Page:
Eye Movement Desensitisation and Reprocessing (EMDR)

EMDR is a therapy that can help you to recover from distressing past events that are affecting your psychological wellbeing.   EMDR is best known for using side-to-side eye movements, and talking, to help process distressing images, emotions, beliefs, and body sensations that stem from the original traumatic event.  EMDR doesn’t get rid of distressing memories, instead it aids recovery by helping the brain to reprocesses the memory so that it is no longer as powerful. It also helps to desensitise the memory so that it’s possible to remember the event without experiencing such strong emotions.

EMDR has a specific structure and together, you and your therapist, will work through several different stages. The first of these is to understand your current difficulties and how these have been shaped by your past experiences. Together you and your therapist will consider whether EMDR is a suitable therapy for your problems and if so, therapy will start by preparing you for the process. During the reprocessing phase of therapy, your therapist will ask you to recall a distressing event while simultaneously moving your eyes back and forth or feeling a tap on each hand. These side-to-side movements seem to restart the processing system in the brain so that it can reprocess the information. Some research suggests that concentrating on another task, such as eye movements or taps, while remembering a distressing event gives the brain more work to do. Because the brain is not giving its full attention to the memory, the memory begins to become less vivid**.This helps the event to be remembered in a more manageable way.Following the reprocessing stage, therapy will pivot to focusing on the future and preparing for the end of therapy.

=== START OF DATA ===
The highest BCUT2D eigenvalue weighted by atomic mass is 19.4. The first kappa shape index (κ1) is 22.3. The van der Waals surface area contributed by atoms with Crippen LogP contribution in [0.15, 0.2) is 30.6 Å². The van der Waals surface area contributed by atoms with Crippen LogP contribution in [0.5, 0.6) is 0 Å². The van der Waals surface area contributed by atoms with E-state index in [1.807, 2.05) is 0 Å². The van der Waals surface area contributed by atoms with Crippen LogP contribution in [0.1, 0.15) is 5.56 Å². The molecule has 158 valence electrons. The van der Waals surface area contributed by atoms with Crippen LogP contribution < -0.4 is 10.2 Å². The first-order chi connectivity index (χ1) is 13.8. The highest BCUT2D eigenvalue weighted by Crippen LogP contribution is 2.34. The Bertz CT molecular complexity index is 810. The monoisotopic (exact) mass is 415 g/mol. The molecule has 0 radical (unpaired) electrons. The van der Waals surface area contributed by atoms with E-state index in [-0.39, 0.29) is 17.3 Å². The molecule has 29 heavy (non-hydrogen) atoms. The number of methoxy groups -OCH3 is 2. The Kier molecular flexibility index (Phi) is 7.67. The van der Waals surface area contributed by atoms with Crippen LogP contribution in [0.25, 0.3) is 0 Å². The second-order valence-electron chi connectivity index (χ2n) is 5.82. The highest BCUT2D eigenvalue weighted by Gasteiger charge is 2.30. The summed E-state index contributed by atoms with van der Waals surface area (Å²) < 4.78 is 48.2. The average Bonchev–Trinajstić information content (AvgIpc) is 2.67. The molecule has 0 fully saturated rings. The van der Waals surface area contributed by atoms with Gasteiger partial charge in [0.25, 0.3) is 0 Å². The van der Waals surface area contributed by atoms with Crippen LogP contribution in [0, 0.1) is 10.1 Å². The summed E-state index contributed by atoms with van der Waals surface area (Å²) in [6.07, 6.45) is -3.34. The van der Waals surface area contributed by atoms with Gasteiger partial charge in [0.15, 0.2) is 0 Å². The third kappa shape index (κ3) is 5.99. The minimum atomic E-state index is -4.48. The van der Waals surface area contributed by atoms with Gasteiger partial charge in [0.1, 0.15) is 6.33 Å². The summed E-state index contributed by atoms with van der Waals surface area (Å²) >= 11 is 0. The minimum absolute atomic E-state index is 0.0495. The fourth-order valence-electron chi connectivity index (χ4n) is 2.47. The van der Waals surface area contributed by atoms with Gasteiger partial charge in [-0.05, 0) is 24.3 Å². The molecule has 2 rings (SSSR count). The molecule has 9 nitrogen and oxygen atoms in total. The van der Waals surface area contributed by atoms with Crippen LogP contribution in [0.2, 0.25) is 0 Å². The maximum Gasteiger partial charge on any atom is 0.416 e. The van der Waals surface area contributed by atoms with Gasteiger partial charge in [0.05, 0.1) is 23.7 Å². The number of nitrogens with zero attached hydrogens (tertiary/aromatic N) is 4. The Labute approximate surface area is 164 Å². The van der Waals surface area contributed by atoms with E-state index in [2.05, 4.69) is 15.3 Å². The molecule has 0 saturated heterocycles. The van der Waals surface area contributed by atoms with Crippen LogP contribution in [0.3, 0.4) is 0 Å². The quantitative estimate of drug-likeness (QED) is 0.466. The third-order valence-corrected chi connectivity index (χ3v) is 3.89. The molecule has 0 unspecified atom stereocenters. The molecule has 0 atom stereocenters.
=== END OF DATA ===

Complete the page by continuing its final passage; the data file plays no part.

Research has shown that EMDR can be very effective and quickly lead to a reduction in symptoms and EMDR is recommended by the National Institute for Health and Care Excellence (NICE). Therapy sessions last 60 minutes for an assessment and 90 minutes for reprocessing sessions. Typically, therapy lasts between 6 and 12 sessions although people who have experienced multiple trauma’s may require a longer period of therapy.

EMDR is currently offered by Dr Helen LewisDr Lucy Murray and Gay Gell, all  on our teams page. 

Please contact us for more information.